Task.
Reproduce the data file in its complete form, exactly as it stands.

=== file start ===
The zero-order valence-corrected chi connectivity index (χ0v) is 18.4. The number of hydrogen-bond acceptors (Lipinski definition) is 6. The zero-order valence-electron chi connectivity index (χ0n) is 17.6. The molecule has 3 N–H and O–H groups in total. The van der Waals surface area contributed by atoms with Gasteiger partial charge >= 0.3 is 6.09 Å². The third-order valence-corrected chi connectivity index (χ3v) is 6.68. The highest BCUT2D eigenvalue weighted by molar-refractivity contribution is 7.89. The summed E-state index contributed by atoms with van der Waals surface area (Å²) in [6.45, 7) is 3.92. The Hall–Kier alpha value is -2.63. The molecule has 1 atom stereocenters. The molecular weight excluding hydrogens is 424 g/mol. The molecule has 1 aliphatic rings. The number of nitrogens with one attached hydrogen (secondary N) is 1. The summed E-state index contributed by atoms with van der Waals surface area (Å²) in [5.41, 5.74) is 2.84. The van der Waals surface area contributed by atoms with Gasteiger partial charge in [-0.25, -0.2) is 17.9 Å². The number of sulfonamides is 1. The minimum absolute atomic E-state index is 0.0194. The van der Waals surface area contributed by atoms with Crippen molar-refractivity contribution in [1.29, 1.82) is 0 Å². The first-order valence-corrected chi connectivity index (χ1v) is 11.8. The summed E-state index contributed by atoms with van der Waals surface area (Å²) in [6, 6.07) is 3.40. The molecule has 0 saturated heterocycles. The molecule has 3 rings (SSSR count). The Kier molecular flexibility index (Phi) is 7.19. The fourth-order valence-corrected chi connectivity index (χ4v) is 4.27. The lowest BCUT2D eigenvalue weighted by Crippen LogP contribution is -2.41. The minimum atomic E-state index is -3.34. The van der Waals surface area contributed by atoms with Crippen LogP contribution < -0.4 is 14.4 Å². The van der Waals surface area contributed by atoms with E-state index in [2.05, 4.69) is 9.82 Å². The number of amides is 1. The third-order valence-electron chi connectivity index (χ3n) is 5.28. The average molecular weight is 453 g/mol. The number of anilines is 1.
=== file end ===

The zero-order valence-corrected chi connectivity index (χ0v) is 18.4. The number of hydrogen-bond acceptors (Lipinski definition) is 6. The zero-order valence-electron chi connectivity index (χ0n) is 17.6. The molecule has 3 N–H and O–H groups in total. The van der Waals surface area contributed by atoms with Gasteiger partial charge >= 0.3 is 6.09 Å². The third-order valence-corrected chi connectivity index (χ3v) is 6.68. The highest BCUT2D eigenvalue weighted by molar-refractivity contribution is 7.89. The summed E-state index contributed by atoms with van der Waals surface area (Å²) in [6.45, 7) is 3.92. The Hall–Kier alpha value is -2.63. The molecule has 1 atom stereocenters. The molecular weight excluding hydrogens is 424 g/mol. The molecule has 1 aliphatic rings. The number of nitrogens with one attached hydrogen (secondary N) is 1. The summed E-state index contributed by atoms with van der Waals surface area (Å²) in [5.41, 5.74) is 2.84. The van der Waals surface area contributed by atoms with Gasteiger partial charge in [-0.25, -0.2) is 17.9 Å². The number of sulfonamides is 1. The minimum absolute atomic E-state index is 0.0194. The van der Waals surface area contributed by atoms with Crippen molar-refractivity contribution in [1.29, 1.82) is 0 Å². The first-order valence-corrected chi connectivity index (χ1v) is 11.8. The summed E-state index contributed by atoms with van der Waals surface area (Å²) in [6, 6.07) is 3.40. The molecule has 0 saturated heterocycles. The molecule has 3 rings (SSSR count). The Kier molecular flexibility index (Phi) is 7.19. The fourth-order valence-corrected chi connectivity index (χ4v) is 4.27. The lowest BCUT2D eigenvalue weighted by Crippen LogP contribution is -2.41. The minimum atomic E-state index is -3.34. The van der Waals surface area contributed by atoms with Crippen LogP contribution < -0.4 is 14.4 Å². The van der Waals surface area contributed by atoms with E-state index in [2.05, 4.69) is 9.82 Å². The number of amides is 1. The third-order valence-electron chi connectivity index (χ3n) is 5.28. The average molecular weight is 453 g/mol. The number of anilines is 1.